Google I/O 2022: The most interesting bits from Google’s annual developer keynote

Google I/O 2022: The most interesting bits from Google

Google I/O 2022: Google held its annual developer conference at the Shoreline Amphitheater this year, returning to a limited in-person format. The two-hour-long keynote began with CEO Sundar Pichai reflecting on Google’s mission and achievements with keeping communities around the globe informed and connected. The presentation also had plenty of new Pixel hardware and teasers across several product categories, as well as upcoming software and AI enhancements. Here are the highlights…


Coming in July: Pixel 6a and Pixel Buds Pro

The $449 Pixel 6a is this year’s affordable, yet similarly capable version of Google’s most recent Pixel flagship. Powered by the same Tensor chip as the Pixel 6/6 Pro, the 6a makes a few compromises in other areas with a smaller 60Hz display, less RAM and inferior camera setup.

It does, however, appear to be another solid option in the extremely competitive mid-range Android segment. Pixel fans can preorder the 6a from July 21, with shipping and store availability starting July 28.

The $200 Pixel Buds Pro are Google’s first active noise canceling, premium earbuds, and they are also arriving in late July. These are twice as expensive as Google’s regular Pixel Buds A-series, but pack more features, are expected to last longer and fit more comfortably in your ear.

Coming this fall: Pixel 7/7 Pro and Pixel Watch

Google’s radically redesigned Pixel 6 and 6 Pro have had their fair share of problems post-launch. However, they’ve also managed to create considerable momentum for Google’s mobile ambitions, which is why the company offered a brief glimpse at their successors to keep fans excited.

Beyond the next-gen Tensor chip and a slightly refined design for the flagship duo, Google is keeping things under wraps for now, and is expected to reveal full details when the phones launch this fall.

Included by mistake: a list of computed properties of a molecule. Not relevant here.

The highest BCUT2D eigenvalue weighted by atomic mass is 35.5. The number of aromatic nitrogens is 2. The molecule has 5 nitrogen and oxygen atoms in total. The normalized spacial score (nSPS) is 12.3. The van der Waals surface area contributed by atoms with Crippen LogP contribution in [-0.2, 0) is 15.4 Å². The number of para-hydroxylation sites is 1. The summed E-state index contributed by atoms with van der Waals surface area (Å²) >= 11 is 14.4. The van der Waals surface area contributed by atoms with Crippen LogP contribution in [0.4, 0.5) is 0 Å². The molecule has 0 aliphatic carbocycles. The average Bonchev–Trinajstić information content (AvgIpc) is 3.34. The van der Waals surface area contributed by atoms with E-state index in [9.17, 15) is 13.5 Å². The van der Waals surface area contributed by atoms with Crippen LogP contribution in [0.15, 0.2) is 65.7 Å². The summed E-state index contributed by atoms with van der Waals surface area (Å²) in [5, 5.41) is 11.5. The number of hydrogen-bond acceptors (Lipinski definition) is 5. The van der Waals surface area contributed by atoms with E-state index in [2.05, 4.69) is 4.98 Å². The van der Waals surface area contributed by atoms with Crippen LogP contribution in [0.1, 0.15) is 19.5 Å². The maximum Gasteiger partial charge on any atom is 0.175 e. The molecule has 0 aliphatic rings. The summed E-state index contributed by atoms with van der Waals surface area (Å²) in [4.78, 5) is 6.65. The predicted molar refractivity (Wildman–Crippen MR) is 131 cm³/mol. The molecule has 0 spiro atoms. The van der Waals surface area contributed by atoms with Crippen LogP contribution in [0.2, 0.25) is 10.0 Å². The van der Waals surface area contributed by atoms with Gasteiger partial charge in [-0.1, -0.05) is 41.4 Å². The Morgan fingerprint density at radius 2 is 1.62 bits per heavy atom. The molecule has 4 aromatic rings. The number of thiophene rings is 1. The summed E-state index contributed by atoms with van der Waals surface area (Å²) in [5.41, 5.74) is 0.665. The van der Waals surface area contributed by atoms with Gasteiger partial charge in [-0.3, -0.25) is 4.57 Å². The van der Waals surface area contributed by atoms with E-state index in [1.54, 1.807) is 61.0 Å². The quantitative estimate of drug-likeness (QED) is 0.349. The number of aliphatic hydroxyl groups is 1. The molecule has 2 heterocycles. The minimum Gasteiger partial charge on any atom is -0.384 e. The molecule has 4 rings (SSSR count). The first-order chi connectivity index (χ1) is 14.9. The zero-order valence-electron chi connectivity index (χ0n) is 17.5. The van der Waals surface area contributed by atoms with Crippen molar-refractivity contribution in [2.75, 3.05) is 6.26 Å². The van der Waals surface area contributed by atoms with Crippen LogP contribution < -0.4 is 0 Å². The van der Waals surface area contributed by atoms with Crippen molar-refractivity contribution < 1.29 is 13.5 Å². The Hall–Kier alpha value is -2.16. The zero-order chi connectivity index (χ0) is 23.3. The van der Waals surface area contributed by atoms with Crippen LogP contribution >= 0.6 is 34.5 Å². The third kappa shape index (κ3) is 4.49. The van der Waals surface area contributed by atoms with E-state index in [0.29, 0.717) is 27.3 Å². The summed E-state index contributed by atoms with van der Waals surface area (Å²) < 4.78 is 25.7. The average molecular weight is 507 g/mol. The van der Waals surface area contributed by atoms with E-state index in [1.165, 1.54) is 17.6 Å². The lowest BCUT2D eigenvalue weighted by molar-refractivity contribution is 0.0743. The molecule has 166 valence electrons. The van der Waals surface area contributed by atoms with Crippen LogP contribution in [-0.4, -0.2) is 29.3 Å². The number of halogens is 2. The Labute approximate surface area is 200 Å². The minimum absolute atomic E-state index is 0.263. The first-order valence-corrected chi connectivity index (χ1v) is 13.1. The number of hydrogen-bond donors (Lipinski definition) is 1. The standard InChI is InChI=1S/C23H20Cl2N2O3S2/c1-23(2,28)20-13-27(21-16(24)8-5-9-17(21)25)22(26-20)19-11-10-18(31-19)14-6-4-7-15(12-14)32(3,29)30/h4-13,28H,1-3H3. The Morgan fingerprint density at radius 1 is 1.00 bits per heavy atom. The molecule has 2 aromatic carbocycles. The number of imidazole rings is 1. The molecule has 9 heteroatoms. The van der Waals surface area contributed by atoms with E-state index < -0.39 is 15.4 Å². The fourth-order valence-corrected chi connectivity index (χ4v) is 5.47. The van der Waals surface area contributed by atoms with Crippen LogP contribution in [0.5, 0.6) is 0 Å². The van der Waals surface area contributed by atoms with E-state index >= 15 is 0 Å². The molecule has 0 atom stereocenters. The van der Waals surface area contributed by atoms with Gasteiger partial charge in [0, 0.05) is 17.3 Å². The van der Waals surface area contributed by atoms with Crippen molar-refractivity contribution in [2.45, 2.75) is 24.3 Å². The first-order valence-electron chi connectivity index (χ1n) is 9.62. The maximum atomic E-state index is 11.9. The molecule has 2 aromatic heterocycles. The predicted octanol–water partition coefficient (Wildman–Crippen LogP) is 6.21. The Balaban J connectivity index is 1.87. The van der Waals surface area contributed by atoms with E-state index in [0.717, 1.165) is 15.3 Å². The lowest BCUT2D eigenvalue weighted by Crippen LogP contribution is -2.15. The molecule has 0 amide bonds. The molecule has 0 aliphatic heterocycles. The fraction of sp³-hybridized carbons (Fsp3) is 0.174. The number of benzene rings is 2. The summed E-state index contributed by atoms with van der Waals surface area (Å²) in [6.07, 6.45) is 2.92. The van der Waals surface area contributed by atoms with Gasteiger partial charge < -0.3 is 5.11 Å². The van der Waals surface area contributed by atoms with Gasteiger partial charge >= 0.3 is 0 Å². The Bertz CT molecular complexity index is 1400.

Arriving alongside the Pixel 7 and 7 Pro is Google’s highly anticipated Pixel Watch. The round, thick-bezel design is unlikely to go in its favor, but Google’s Fitbit integration on top of Wear OS 3 and a minimalist look with the mechanical crown could keep this watch interesting.

Coming next year and beyond: Pixel Tablet and AR glasses

After many years of dropping the ball with Android tablets, Google once again started showing hints of renewed interest in this category with Android 12L. An OS optimized for large-screen devices strongly suggested that a tablet from Google was on the horizon.

That is indeed the case, with a Tensor-powered Pixel Tablet launch expected in 2023. Moreover, Google is optimizing over 20 first-party apps for this form-factor and has also hinted the same for other popular third-party apps.

Another product category where Google is making (or looks forward to making) a comeback are smart glasses. Google touched on augmented reality at the very end of its keynote, and showed a demo of its prototype AR glasses transcribing a conversation in real-time.

Although Google didn’t say when these glasses will be released, the company’s work on Project Iris (most likely their internal code name) indicates a launch happening sometime in 2024.


Android 13: Second Beta released, added customization and more

Google I/O 2022 saw the announcement of Android 13’s second beta for general users to try out, as well as what to expect from the final fall release. The latest iteration will build upon Android 12’s Material You design language with more themes and customization, expanded RCS messaging support plus better privacy and security measures.

Android 13 will also let users set language on a per app basis and improve device interoperability by including fast-pairing support for the Matter smart home standard.

Services and App Enhancements: Search, YouTube, Maps, and Wallet

Google’s AI prowess was once again on show in its search and first-party apps. Searching for flights, for instance, will now show the corresponding emissions for your route to help you select the most eco-friendly option.

Google also announced auto-generated translations for YouTube’s mobile version, and an immersive view in Google Maps, similar to Apple Maps’ 3D mode, for a more realistic, detailed look at cities.

A new Google Wallet app is also coming to Android and Wear OS devices. This app will also replace Google Pay in some regions and will let users store credit cards, digital IDs, vaccination records and other personal documents.

Development Tools: Firebase and Flutter updates

Google announced several updates for its back-end-as-a-service Firebase platform. The latter will now integrate deeply with other Google developer tools and frameworks like Android Studio and Flutter. These will now have direct access to Firebase’s Crashlytics crash data to help developers debug code.

Meanwhile, web apps will now be easier to deploy using Firebase with improved support for Angular and Next.js frameworks. Google also said that Firebase now fully supported development with Apple’s Swift language.

Flutter, Google’s cross-platform UI framework, received several updates as well. Now called Flutter 3, the latest platform adds Material Design 3 and stable support for building macOS (including Apple Silicon) and Linux apps.


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